After winning nine of ten just to reach the postseason as the second wild card team in the AFC, the Indianapolis Colts defeated the Houston Texans on Saturday evening to wrap up a scintillating trilogy.
Now, they have earned the right to take on the top-seeded Kansas City Chiefs and prospective league MVP Patrick Mahomes.
But despite heading into Arrowhead Stadium next Saturday as the likely underdog, the Chiefs may actually be the most favorable matchup for the Colts with respect to the teams still remaining in the AFC bracket.
Despite ranking as the highest-scoring team in the NFL and one of the more prolific offenses of this decade, Kansas City was rather lackluster on the defensive side of the ball. The Chiefs ranked 24th in terms of scoring defense, and allowed 405.5 yards per game to opposing offenses.
Although they led the NFL in sacks and possess defensive playmakers like Justin Houston, Chris Jones and Dee Ford, the Chiefs gave up the second-most passing yards in the NFL and also conceded the sixth-most rushing yards. They have thrived on takeaways in big moments, but the holes in their secondary are evident.
Meanwhile, the Colts finished 11th in terms of scoring defense and fifth in scoring offense, stating their case as arguably the most well-balanced team in the AFC.
Indianapolis marched into Houston to face a Texans side that was the third-best team against the run. What did they do? Oh, simply rack up 200 yards on over 5.7 yards per carry against J.J. Watt and Jadeveon Clowney.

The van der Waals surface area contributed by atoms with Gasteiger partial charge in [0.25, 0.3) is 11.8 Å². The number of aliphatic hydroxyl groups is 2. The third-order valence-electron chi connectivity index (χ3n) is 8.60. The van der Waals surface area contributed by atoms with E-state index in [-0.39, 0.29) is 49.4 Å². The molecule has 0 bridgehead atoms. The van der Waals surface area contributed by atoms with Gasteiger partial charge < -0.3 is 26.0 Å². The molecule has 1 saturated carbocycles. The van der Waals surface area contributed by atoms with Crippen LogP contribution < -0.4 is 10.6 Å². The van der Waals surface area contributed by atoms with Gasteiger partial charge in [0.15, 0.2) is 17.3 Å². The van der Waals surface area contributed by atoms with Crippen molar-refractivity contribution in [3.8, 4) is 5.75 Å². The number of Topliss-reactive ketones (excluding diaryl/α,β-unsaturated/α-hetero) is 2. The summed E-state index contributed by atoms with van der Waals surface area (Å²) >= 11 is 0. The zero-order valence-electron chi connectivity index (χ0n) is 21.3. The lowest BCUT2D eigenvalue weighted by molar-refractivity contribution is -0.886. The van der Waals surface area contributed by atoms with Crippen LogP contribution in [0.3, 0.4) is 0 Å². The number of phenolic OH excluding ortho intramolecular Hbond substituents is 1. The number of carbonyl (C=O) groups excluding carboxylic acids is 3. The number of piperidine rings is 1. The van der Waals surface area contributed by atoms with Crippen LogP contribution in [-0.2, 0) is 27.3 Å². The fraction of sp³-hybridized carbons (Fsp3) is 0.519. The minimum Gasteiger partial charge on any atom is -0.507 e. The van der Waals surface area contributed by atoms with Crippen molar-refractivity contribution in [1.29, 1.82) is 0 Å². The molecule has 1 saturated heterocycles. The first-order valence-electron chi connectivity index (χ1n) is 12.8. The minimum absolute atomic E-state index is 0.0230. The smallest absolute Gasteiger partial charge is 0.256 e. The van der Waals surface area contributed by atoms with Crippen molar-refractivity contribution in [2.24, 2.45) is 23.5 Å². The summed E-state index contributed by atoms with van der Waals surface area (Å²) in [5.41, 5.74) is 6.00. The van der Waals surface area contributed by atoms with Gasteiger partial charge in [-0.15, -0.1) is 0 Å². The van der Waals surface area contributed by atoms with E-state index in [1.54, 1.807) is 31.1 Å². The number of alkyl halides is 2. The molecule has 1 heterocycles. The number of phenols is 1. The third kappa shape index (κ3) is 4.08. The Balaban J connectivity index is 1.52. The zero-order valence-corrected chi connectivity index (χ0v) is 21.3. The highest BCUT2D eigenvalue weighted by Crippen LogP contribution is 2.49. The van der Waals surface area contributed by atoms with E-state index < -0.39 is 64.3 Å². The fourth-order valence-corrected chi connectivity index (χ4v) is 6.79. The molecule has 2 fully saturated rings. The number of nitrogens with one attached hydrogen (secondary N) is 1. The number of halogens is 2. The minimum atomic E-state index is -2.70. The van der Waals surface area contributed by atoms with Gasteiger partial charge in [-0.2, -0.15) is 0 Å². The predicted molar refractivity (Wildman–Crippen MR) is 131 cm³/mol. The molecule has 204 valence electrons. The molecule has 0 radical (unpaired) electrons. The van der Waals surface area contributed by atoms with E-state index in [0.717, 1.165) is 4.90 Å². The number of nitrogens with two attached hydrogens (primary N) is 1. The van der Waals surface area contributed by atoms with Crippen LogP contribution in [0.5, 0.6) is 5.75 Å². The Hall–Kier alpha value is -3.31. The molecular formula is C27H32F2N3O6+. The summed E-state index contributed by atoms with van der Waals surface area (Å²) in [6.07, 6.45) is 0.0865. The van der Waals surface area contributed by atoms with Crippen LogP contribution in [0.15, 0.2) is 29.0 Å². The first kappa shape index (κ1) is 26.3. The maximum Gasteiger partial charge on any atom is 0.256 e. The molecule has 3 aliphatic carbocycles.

Not only did the Colts establish the run early and often, but Andrew Luck was not sacked a single time, and found success extending plays outside of the pocket. His pocket presence and footwork were on full display as he found the likes of T.Y. Hilton and Dontrelle Inman for big gains in huge third-down situations.
And on the other side of the ball, Deshaun Watson completed under 60 percent of his passes and Texans running back Lamar Miller was held to just 15 yards on eight carries. Sure, Watson was able to escape the pocket and find running room here and there, but Matt Eberflus’ Tampa 2 scheme completely limited big plays downfield.
None of these factors are likely to appeal to a Chiefs team that thrived on big plays all season long. Mahomes is similarly adept at moving around and making plays outside of the pocket, but he does not possess the same running ability as Watson and could be hard-pressed to find open receivers against the soft zones the Colts often employ.
Of course, Indianapolis will not be able to key in on a single receiver like they were able to do to DeAndre Hopkins. Mahomes spreads the ball around very well, and with Tyreek Hill, Travis Kelce and Sammy Watkins all proven playmakers in the passing game, they will have to be more creative in finding ways to slow down this Chiefs offense.
It goes without saying that this Chiefs offense can take over games, especially at Arrowhead (where the Chiefs were 7-1 this season). But the loss of Kareem Hunt has made Kansas City slightly more one-dimensional, something Eberflus will look to exploit.
And with Luck playing perhaps the best football of his career behind a stacked offensive line, Colts fans should be bubbling with excitement for next Saturday.